It was predicted that we would hit 100 degrees today, which we did. I did my running around in the “cool” part of the morning, and spent the rest of the day in AC.
I had stacked the fabric squares last night, so I was ready to whack this afternoon. There were a few moments of anxiety because I have never cut through more than two fabrics at a time. I started out stacking four, then felt confident to move up to six. Instead of whacking all of the fabric stacks, I decided to stop and make a few blocks. The fabrics I chose are filled with movement and fun. The blocks are definitely happy blocks. I am a bit concerned about two fabric choices that are darker in color than the others, but I think it will work out if I place them correctly.
The Stack N’Whack method is quick and easy. I am glad I had invested in some rulers in different sizes. The 8.5″ block ruler makes it easy and quick to accurately square up the blocks. I am looking forward to piecing the blocks by the end of this week.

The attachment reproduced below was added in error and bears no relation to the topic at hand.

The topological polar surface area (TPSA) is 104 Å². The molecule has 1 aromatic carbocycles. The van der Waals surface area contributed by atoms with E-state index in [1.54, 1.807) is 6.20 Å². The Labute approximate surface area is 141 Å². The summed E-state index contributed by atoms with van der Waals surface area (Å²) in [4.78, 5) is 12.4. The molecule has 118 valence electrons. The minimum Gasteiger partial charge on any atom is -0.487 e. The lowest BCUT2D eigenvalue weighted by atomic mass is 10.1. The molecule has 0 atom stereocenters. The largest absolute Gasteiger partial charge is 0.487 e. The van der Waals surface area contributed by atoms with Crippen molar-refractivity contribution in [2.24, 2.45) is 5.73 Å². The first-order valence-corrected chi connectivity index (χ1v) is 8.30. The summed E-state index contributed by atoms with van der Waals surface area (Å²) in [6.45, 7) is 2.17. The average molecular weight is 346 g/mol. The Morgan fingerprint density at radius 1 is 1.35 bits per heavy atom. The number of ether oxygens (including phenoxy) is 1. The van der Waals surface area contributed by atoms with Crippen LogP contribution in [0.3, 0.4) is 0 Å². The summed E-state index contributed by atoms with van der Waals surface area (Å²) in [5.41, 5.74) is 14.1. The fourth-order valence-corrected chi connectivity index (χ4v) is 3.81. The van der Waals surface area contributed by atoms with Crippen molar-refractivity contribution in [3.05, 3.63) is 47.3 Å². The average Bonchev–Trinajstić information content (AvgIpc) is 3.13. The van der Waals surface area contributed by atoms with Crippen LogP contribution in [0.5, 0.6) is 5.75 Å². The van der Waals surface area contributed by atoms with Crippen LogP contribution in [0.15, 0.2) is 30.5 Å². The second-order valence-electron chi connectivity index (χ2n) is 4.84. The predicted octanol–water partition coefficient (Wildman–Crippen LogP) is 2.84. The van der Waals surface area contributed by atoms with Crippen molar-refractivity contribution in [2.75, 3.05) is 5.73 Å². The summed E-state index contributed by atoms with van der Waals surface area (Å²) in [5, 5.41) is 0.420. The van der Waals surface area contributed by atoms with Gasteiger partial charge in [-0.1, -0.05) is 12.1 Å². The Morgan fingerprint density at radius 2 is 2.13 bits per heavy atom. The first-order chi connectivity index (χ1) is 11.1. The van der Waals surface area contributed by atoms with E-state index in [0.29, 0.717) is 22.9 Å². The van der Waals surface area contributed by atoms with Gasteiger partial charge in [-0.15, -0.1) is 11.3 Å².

Stack of 18 completed blocks
I cannot choose a favorite out of the blocks I completed today. So much fun!
Yesterday was Movie Monday for me. I started my day by watching old movies to relax, before I went onto business. After a busy afternoon of errands, I went to my computer. I had not visited Pinterest for some time now, so I thought I would just glance through. Too many minutes later, I had a list of new projects that I thought would be fun. I especially liked this Christmas quilt made by Angie, from The Little Fabric Blog.
Who needs another Christmas quilt? I don’t need one, but I do want one.
The pictures and directions for the quilt are very easy. Angie adds a link to Allison from Cluck, Cluck, Sew. On this link, Allison gives a tutorial on Stack n’Whack Blocks. I had some Christmas fabric that I purchased at the B & B Quilt Shop the last time I was in Buda, Texas. Then I remembered seeing some great fabrics at the Mesquite Bean that I knew would coordinate well with what I had in my stash. Since the Mesquite Bean is on the same road as my exercise class, I stopped by to pick up a few more fabric pieces. I completed the first step of cutting 9″ blocks. I will stack and whack them tomorrow.
Note to Self: No More Pinterest
What do you do with 100, 2.5″ x 3.5″, fabric art pieces? I had stored my 100 Day Project pieces in a box, then in a photo album. Thanks to Mariss, of Fabrication, I decided to make a fabric book. I was able to problem solve a way to collate my 100 Day project into a book after Mariss shared photos of one of her fabric journals.